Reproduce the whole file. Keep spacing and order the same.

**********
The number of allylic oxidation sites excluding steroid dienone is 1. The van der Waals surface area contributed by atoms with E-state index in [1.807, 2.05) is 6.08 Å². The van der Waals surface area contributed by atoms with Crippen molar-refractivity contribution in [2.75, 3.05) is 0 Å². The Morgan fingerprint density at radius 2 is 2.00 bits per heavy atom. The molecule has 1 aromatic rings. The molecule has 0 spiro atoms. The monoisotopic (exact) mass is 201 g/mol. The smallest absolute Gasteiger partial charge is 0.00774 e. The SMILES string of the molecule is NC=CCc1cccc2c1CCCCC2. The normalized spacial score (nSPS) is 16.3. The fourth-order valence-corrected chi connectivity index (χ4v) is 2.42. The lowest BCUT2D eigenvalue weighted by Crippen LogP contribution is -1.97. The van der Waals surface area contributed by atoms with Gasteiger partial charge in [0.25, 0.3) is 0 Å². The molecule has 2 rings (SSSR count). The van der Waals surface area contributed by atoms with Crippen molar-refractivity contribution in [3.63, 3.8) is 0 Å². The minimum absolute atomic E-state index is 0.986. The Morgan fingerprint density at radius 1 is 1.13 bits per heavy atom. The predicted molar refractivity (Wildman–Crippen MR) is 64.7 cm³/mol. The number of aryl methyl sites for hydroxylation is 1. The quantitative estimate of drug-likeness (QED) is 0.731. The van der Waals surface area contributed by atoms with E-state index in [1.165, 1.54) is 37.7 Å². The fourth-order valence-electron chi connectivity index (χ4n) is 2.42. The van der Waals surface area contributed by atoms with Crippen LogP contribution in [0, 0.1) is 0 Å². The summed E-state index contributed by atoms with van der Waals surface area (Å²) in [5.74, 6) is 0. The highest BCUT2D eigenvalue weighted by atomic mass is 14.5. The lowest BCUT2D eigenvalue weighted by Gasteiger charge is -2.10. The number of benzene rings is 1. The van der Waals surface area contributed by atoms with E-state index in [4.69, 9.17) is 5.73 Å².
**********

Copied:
The number of allylic oxidation sites excluding steroid dienone is 1. The van der Waals surface area contributed by atoms with E-state index in [1.807, 2.05) is 6.08 Å². The van der Waals surface area contributed by atoms with Crippen molar-refractivity contribution in [2.75, 3.05) is 0 Å². The Morgan fingerprint density at radius 2 is 2.00 bits per heavy atom. The molecule has 1 aromatic rings. The molecule has 0 spiro atoms. The monoisotopic (exact) mass is 201 g/mol. The smallest absolute Gasteiger partial charge is 0.00774 e. The SMILES string of the molecule is NC=CCc1cccc2c1CCCCC2. The normalized spacial score (nSPS) is 16.3. The fourth-order valence-corrected chi connectivity index (χ4v) is 2.42. The lowest BCUT2D eigenvalue weighted by Crippen LogP contribution is -1.97. The van der Waals surface area contributed by atoms with Gasteiger partial charge in [0.25, 0.3) is 0 Å². The molecule has 2 rings (SSSR count). The van der Waals surface area contributed by atoms with Crippen molar-refractivity contribution in [3.63, 3.8) is 0 Å². The minimum absolute atomic E-state index is 0.986. The Morgan fingerprint density at radius 1 is 1.13 bits per heavy atom. The predicted molar refractivity (Wildman–Crippen MR) is 64.7 cm³/mol. The number of aryl methyl sites for hydroxylation is 1. The quantitative estimate of drug-likeness (QED) is 0.731. The van der Waals surface area contributed by atoms with E-state index in [1.165, 1.54) is 37.7 Å². The fourth-order valence-electron chi connectivity index (χ4n) is 2.42. The van der Waals surface area contributed by atoms with Crippen LogP contribution in [0, 0.1) is 0 Å². The summed E-state index contributed by atoms with van der Waals surface area (Å²) in [5.74, 6) is 0. The highest BCUT2D eigenvalue weighted by atomic mass is 14.5. The lowest BCUT2D eigenvalue weighted by Gasteiger charge is -2.10. The number of benzene rings is 1. The van der Waals surface area contributed by atoms with E-state index in [4.69, 9.17) is 5.73 Å².